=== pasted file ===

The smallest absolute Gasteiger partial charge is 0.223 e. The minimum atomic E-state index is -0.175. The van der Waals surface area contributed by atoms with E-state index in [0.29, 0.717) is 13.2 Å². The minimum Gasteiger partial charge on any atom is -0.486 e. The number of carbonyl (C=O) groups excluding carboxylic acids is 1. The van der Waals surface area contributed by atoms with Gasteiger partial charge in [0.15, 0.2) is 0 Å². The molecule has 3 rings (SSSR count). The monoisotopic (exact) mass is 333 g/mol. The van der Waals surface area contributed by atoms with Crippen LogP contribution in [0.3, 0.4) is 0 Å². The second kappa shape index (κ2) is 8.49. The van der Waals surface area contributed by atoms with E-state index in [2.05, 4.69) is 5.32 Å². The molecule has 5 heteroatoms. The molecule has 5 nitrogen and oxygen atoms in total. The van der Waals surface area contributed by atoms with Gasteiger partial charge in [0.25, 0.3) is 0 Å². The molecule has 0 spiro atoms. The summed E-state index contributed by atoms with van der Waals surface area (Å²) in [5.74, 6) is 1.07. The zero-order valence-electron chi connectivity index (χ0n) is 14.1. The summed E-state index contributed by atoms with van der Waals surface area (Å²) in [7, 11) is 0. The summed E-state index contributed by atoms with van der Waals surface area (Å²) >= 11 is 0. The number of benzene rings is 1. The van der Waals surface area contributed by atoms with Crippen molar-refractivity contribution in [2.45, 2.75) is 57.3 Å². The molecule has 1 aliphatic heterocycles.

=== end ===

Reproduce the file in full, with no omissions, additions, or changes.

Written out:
The smallest absolute Gasteiger partial charge is 0.223 e. The minimum atomic E-state index is -0.175. The van der Waals surface area contributed by atoms with E-state index in [0.29, 0.717) is 13.2 Å². The minimum Gasteiger partial charge on any atom is -0.486 e. The number of carbonyl (C=O) groups excluding carboxylic acids is 1. The van der Waals surface area contributed by atoms with Gasteiger partial charge in [0.15, 0.2) is 0 Å². The molecule has 3 rings (SSSR count). The monoisotopic (exact) mass is 333 g/mol. The van der Waals surface area contributed by atoms with Crippen LogP contribution in [0.3, 0.4) is 0 Å². The second kappa shape index (κ2) is 8.49. The van der Waals surface area contributed by atoms with E-state index in [2.05, 4.69) is 5.32 Å². The molecule has 5 heteroatoms. The molecule has 5 nitrogen and oxygen atoms in total. The van der Waals surface area contributed by atoms with Gasteiger partial charge in [0.25, 0.3) is 0 Å². The molecule has 0 spiro atoms. The summed E-state index contributed by atoms with van der Waals surface area (Å²) in [5.74, 6) is 1.07. The zero-order valence-electron chi connectivity index (χ0n) is 14.1. The summed E-state index contributed by atoms with van der Waals surface area (Å²) in [7, 11) is 0. The summed E-state index contributed by atoms with van der Waals surface area (Å²) >= 11 is 0. The number of benzene rings is 1. The van der Waals surface area contributed by atoms with Crippen molar-refractivity contribution in [2.45, 2.75) is 57.3 Å². The molecule has 1 aliphatic heterocycles.